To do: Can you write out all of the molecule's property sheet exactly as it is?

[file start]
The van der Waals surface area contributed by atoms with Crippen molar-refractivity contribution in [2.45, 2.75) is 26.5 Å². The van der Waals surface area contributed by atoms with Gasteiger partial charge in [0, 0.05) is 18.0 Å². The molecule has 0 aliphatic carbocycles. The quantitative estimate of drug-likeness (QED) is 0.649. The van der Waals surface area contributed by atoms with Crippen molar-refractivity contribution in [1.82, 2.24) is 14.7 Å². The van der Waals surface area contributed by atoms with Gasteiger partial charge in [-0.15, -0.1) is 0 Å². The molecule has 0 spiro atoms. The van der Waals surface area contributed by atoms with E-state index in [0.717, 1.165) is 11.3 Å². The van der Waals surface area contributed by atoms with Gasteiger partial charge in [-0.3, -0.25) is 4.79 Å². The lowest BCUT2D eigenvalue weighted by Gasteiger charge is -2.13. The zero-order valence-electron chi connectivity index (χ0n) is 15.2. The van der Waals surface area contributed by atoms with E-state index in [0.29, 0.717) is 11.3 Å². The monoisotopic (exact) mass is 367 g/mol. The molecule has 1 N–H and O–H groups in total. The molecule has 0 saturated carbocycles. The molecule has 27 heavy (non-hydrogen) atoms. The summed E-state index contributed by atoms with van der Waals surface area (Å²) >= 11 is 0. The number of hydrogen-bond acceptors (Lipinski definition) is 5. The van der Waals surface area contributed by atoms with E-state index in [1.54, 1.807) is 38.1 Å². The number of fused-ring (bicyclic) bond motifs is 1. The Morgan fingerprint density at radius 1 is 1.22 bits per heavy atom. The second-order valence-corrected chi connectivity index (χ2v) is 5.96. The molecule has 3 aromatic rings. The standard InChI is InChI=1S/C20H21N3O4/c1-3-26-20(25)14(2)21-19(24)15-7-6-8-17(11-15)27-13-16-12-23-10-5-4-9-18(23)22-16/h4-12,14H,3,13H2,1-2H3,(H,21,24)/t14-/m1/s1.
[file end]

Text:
The van der Waals surface area contributed by atoms with Crippen molar-refractivity contribution in [2.45, 2.75) is 26.5 Å². The van der Waals surface area contributed by atoms with Gasteiger partial charge in [0, 0.05) is 18.0 Å². The molecule has 0 aliphatic carbocycles. The quantitative estimate of drug-likeness (QED) is 0.649. The van der Waals surface area contributed by atoms with Crippen molar-refractivity contribution in [1.82, 2.24) is 14.7 Å². The van der Waals surface area contributed by atoms with Gasteiger partial charge in [-0.15, -0.1) is 0 Å². The molecule has 0 spiro atoms. The van der Waals surface area contributed by atoms with E-state index in [0.717, 1.165) is 11.3 Å². The van der Waals surface area contributed by atoms with Gasteiger partial charge in [-0.3, -0.25) is 4.79 Å². The lowest BCUT2D eigenvalue weighted by Gasteiger charge is -2.13. The zero-order valence-electron chi connectivity index (χ0n) is 15.2. The van der Waals surface area contributed by atoms with E-state index in [0.29, 0.717) is 11.3 Å². The monoisotopic (exact) mass is 367 g/mol. The molecule has 1 N–H and O–H groups in total. The molecule has 0 saturated carbocycles. The molecule has 27 heavy (non-hydrogen) atoms. The summed E-state index contributed by atoms with van der Waals surface area (Å²) >= 11 is 0. The number of hydrogen-bond acceptors (Lipinski definition) is 5. The van der Waals surface area contributed by atoms with E-state index in [1.54, 1.807) is 38.1 Å². The number of fused-ring (bicyclic) bond motifs is 1. The Morgan fingerprint density at radius 1 is 1.22 bits per heavy atom. The second-order valence-corrected chi connectivity index (χ2v) is 5.96. The molecule has 3 aromatic rings. The standard InChI is InChI=1S/C20H21N3O4/c1-3-26-20(25)14(2)21-19(24)15-7-6-8-17(11-15)27-13-16-12-23-10-5-4-9-18(23)22-16/h4-12,14H,3,13H2,1-2H3,(H,21,24)/t14-/m1/s1.